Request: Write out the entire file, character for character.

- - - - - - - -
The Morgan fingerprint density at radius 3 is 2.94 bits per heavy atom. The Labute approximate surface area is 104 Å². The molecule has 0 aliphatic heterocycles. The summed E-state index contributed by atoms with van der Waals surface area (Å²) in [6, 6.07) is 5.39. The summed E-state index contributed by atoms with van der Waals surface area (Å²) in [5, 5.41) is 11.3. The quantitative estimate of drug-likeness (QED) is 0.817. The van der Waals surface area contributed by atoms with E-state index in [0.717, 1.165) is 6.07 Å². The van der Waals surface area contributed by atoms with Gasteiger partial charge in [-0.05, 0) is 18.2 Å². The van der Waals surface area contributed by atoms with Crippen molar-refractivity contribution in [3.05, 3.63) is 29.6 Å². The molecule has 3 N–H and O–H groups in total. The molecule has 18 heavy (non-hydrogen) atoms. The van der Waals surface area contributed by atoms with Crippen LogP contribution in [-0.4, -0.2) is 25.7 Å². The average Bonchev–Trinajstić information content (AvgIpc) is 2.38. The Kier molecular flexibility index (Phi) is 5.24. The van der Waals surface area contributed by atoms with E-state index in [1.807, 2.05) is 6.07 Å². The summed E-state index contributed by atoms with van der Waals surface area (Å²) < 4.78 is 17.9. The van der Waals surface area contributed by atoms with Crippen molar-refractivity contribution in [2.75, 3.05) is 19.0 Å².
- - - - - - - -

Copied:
The Morgan fingerprint density at radius 3 is 2.94 bits per heavy atom. The Labute approximate surface area is 104 Å². The molecule has 0 aliphatic heterocycles. The summed E-state index contributed by atoms with van der Waals surface area (Å²) in [6, 6.07) is 5.39. The summed E-state index contributed by atoms with van der Waals surface area (Å²) in [5, 5.41) is 11.3. The quantitative estimate of drug-likeness (QED) is 0.817. The van der Waals surface area contributed by atoms with E-state index in [0.717, 1.165) is 6.07 Å². The van der Waals surface area contributed by atoms with Gasteiger partial charge in [-0.05, 0) is 18.2 Å². The van der Waals surface area contributed by atoms with Crippen molar-refractivity contribution in [3.05, 3.63) is 29.6 Å². The molecule has 3 N–H and O–H groups in total. The molecule has 18 heavy (non-hydrogen) atoms. The van der Waals surface area contributed by atoms with Crippen LogP contribution in [-0.4, -0.2) is 25.7 Å². The average Bonchev–Trinajstić information content (AvgIpc) is 2.38. The Kier molecular flexibility index (Phi) is 5.24. The van der Waals surface area contributed by atoms with E-state index in [1.807, 2.05) is 6.07 Å². The summed E-state index contributed by atoms with van der Waals surface area (Å²) < 4.78 is 17.9. The van der Waals surface area contributed by atoms with Crippen molar-refractivity contribution in [2.75, 3.05) is 19.0 Å².